The Amending Act made some other minor clarifying amendments to existing provisions of the Act. Article 258(2) of the Act – dealing with a court winding up scenario – has also been amended. The Amending Act has added to the list of the general order of priority which the court will give regard to in the event that the assets of the company are insufficient to satisfy its liabilities and the court then makes an order as to the payment out of the assets of the costs, charges and expenses incurred in the dissolution and winding up. These additions consist of: any necessary disbursements by the special controller appointed in such a company reconstruction procedure; his remuneration; and any new financing granted to the company for the purpose of a company reconstruction. As a result, the general order of priority has also changed, but this is clearly listed chronologically in the Act.
Amendments to the Procedure regulating Company Reconstructions
Part VI of the Act titled ‘Company Reconstructions’ (i.e. the company recovery procedure or the procedure to be followed for the purpose of rescuing a company undergoing financial difficulties, principally in the interest of its creditors and employees) was also heavily amended by the Amending Act. Most of the changes are procedural or clarificatory in nature. The principal provision outlining the details of the procedure for company reconstructions (article 329B) has undergone several amendments, ranging from the appointment of the special controller, his tenure and the payment of his remuneration and disbursements to the adjustment of relevant time periods and notice periods of meetings.
A significant amendment is the introduction of the possibility of appointing a mediator in terms of article 20 of the Mediation Act, Chapter 474 of The Laws of Malta. Where a compromise or arrangement is proposed between a company and its creditors, or any class of them, or between the company and its members, or any class of them, the company or any creditor, with the sanction of not less than two-thirds of the creditors or class of creditors, may seek the appointment of a mediator in terms of article 20 of the Mediation Act. The mediator must organise a meeting of the creditors, or class of creditors, as the case may be, in order for the creditors and the company to reach a compromise or arrangement. If all the creditors, as a result of the mediation process, execute a written agreement containing a compromise or arrangement, such arrangement shall be binding on all creditors, and also on the company or, in the case of a company in the course of being wound up, on the liquidator.
Interestingly, a new provision has been included that contemplates creditors with different interests being treated in separate classes reflecting those interests; for example, where both secured and unsecured creditors exist, they are treated as separate classes. In such cases, the principles under the Mediation Act apply. The Mediation Act was enacted to encourage and facilitate the settlement of disputes in Malta through mediation and regulates the conduct of the mediation process. Evidently, this measure goes beyond the norm, but seeks to capitalise on current trends encouraging the use of mediation as a dispute resolution tool; and aims to grant more protection to creditors while seeking amicable solutions to disputes that are usually very contentious. On the other hand, mediation may generally prolong the process in already lengthy cases.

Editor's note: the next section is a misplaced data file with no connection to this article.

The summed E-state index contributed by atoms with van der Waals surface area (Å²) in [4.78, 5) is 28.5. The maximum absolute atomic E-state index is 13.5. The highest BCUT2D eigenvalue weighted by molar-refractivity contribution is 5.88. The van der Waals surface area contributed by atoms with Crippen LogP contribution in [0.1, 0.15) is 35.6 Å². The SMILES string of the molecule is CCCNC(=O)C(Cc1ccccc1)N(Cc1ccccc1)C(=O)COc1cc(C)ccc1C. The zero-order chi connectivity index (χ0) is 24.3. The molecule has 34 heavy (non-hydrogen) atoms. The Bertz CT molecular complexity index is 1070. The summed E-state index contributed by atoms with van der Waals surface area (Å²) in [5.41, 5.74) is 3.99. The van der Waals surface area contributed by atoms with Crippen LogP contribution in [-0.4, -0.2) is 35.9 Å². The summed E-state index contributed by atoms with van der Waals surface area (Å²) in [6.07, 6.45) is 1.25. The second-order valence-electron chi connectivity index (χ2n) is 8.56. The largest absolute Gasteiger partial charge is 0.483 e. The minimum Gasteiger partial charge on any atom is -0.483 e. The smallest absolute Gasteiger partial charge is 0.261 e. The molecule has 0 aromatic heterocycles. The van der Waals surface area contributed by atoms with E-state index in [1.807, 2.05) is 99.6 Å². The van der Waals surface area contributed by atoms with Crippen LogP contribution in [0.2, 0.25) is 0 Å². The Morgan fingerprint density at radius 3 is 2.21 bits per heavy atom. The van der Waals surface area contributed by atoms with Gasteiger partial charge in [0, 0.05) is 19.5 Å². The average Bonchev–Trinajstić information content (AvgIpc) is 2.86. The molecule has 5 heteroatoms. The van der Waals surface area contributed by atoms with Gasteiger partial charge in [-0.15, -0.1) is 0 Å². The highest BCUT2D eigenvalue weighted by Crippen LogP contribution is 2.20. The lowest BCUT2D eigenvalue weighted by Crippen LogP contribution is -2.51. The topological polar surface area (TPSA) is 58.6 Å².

Also notable is the new provision that where the court accepts the proposed recovery plan, with or without amendments, the dissenting creditors may apply to the Court of Appeal (Inferior Jurisdiction) if they consider that their rights are likely to be reduced to a level lower than had the company been dissolved and wound up at the time of the recovery application. In the interest of the creditors supporting the plan, the appeal does not automatically suspend the implementation of the recovery plan and procedures, and remedies are limited to compensation for the loss suffered by the applicant as a result of the recovery procedure. Where the proposed recovery plan seeks new financing, the financiers are, in the absence of any fraudulent actions, exempt from civil and criminal liability relating to the recovery procedure.
1 Act No. XI of 2017; an Act to amend the Companies Act, Chapter 386 of the Laws of Malta.
2 As in articles 121A, 122 and 123.
3 As contemplated by article 85(4) (formerly, article 85(5)) of the Act.